American Banks Are Secretly Preparing for a Russian Takeover of Eastern Ukraine

Over the past three months, Bank of America, JPMorgan Chase, and Citigroup have markedly reduced their exposure to Russia.

May 18, 2014 at 9:45AM

G

In 1815, an agent of the Rothschild banking dynasty is rumored to have foretold Wellington's victory over Napoleon at the Battle of Waterloo. After racing across the English Channel, the man informed his boss, Nathan Rothschild, who then went immediately to the London Stock Exchange to magnify the family's already-considerable fortune.

Whether or not this story is true, it's since fueled the perception that bankers have their fingers on the pulse of geopolitics more than even many governments. This is why investors may find it notable that America's three biggest banks are aggressively scaling back their exposure to Russia just as the Eurasian power appears disposed to annex the eastern half of Ukraine.

You can see this in the table below, which compares the total exposure of the nation's three largest banks to Russia over the past two quarters. In sum, Russia-related assets at JPMorgan Chase (NYSE:JPM), Bank of America (NYSE:BAC), and Citigroup (NYSE:C) have declined over this stretch by $2.9 billion, or 13%.

Bank

1Q14

4Q13

Change

JPMorgan Chase

$4.7 billion

$5.4 billion

(13%)

Bank of America

$6.3 billion

$7.6 billion

(17%)

Citigroup

$9.4 billion

$10.3 billion

(9%)

Total

$20.4 billion

$23.3 billion

(13%)

Source: Company filings.

"Russian intervention in the Ukraine during the first quarter of 2014 significantly increased geopolitical tensions in Central and Eastern Europe," Bank of America noted in its latest quarterly report. "The situation remains fluid with potential for further escalation of geopolitical tensions, increased severity of sanctions against Russian interests, and possible Russian counter-sanctions."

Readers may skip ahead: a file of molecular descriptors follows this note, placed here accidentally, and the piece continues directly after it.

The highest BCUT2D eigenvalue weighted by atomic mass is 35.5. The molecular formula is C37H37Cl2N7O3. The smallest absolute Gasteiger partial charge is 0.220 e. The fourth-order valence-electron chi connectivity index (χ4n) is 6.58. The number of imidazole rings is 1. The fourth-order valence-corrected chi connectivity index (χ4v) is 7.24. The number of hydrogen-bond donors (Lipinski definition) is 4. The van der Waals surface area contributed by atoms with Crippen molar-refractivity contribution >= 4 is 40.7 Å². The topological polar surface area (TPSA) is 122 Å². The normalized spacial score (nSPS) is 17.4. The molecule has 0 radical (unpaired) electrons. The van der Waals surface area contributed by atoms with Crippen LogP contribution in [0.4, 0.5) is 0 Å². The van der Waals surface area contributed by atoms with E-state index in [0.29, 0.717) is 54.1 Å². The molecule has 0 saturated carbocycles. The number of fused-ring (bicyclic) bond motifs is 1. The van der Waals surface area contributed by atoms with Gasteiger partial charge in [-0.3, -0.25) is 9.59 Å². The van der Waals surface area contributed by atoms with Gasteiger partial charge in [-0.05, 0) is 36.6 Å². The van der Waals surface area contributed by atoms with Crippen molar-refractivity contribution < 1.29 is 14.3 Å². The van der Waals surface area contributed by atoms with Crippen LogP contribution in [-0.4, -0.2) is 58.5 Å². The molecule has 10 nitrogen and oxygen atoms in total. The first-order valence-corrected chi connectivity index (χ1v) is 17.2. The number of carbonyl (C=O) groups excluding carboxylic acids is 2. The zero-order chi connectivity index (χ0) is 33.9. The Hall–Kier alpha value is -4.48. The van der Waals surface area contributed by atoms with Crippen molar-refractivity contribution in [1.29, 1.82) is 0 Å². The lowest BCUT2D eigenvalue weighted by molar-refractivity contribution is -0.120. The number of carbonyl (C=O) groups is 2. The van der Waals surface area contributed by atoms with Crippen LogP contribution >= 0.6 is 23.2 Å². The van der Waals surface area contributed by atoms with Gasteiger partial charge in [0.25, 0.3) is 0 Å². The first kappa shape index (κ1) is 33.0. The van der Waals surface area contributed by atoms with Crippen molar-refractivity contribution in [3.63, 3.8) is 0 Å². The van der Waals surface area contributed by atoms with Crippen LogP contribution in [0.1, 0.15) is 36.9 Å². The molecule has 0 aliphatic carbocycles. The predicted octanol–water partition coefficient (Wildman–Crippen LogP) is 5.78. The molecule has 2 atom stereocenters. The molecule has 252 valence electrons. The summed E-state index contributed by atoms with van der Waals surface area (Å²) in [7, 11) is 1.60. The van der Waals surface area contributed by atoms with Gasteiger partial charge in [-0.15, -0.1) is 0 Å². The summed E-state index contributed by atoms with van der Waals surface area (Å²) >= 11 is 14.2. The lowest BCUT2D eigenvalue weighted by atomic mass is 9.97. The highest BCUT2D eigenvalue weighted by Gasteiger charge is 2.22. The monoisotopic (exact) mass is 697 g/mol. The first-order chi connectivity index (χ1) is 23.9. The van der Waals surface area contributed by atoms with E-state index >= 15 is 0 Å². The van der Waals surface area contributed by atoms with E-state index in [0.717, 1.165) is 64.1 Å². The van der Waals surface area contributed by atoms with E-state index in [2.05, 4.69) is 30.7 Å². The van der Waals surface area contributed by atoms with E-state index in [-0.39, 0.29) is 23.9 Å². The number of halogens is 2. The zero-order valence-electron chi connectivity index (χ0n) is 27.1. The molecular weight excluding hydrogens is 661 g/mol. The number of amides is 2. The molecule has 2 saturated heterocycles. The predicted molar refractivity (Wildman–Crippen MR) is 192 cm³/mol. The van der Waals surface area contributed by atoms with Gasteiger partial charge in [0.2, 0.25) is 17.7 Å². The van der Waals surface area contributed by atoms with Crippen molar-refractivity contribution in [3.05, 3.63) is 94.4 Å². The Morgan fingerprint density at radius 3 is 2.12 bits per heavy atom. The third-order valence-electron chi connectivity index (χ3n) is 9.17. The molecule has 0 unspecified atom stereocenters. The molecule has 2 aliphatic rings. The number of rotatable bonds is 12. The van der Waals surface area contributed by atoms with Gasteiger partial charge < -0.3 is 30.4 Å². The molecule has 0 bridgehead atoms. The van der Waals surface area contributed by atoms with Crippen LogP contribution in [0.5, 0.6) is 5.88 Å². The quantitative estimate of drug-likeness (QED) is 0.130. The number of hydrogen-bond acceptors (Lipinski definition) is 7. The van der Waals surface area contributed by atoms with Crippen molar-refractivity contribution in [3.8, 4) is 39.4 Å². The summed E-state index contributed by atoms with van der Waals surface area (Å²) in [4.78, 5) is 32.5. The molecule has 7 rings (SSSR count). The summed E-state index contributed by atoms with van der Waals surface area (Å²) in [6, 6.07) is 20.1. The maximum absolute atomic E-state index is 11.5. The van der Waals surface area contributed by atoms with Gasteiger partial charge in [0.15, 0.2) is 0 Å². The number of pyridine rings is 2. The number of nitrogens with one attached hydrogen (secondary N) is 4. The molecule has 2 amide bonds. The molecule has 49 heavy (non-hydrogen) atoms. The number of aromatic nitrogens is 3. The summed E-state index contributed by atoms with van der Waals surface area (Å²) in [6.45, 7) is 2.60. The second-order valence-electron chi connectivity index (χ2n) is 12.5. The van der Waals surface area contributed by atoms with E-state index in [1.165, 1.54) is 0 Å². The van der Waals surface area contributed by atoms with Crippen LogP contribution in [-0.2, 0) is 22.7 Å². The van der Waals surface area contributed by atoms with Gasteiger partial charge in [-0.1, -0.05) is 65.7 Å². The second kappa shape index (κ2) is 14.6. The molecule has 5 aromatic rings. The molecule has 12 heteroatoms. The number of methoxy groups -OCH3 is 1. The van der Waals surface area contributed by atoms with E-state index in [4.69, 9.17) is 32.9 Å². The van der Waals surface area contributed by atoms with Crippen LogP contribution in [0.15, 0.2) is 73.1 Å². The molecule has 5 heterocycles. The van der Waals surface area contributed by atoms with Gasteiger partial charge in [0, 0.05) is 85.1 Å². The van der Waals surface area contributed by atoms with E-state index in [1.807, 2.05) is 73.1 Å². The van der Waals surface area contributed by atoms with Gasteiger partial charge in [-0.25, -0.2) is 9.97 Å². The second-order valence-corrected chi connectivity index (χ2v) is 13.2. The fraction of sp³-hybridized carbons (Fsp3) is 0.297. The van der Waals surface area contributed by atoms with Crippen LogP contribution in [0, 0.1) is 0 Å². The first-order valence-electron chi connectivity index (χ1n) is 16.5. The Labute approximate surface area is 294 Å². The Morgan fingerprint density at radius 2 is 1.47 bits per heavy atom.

"Russia's engagement in recent events in Ukraine (as discussed under Ukraine above) has been a cause of concern to investors in Russian assets and parties doing business in Russia or with Russian entities," observed Citigroup. "Citi continues to monitor the potential implications of any adverse developments relating to Russian business, trade or investment, and will attempt to mitigate its exposures and risks relating to Russia as appropriate."

Meanwhile, JPMorgan Chase shared only that it is "focused on the economic impact of this situation to Russia's financial condition, possible potential for contagion effects, and the impact that any potential sovereign downgrades or credit deterioration would have on the Firm's credit portfolio, the allowance for loan losses and overall risk exposures."

While I can appreciate a good conspiracy theory as much as anyone, I don't believe there's anything to read between the lines here. In short, banks are fiduciaries tasked with the responsibility of managing the cumulative assets of their clients -- obviously, some are better at this than others. It accordingly follows that any U.S.-based bank would be prudent to reduce exposure to a country like Russia that's fueling the ire of the American government.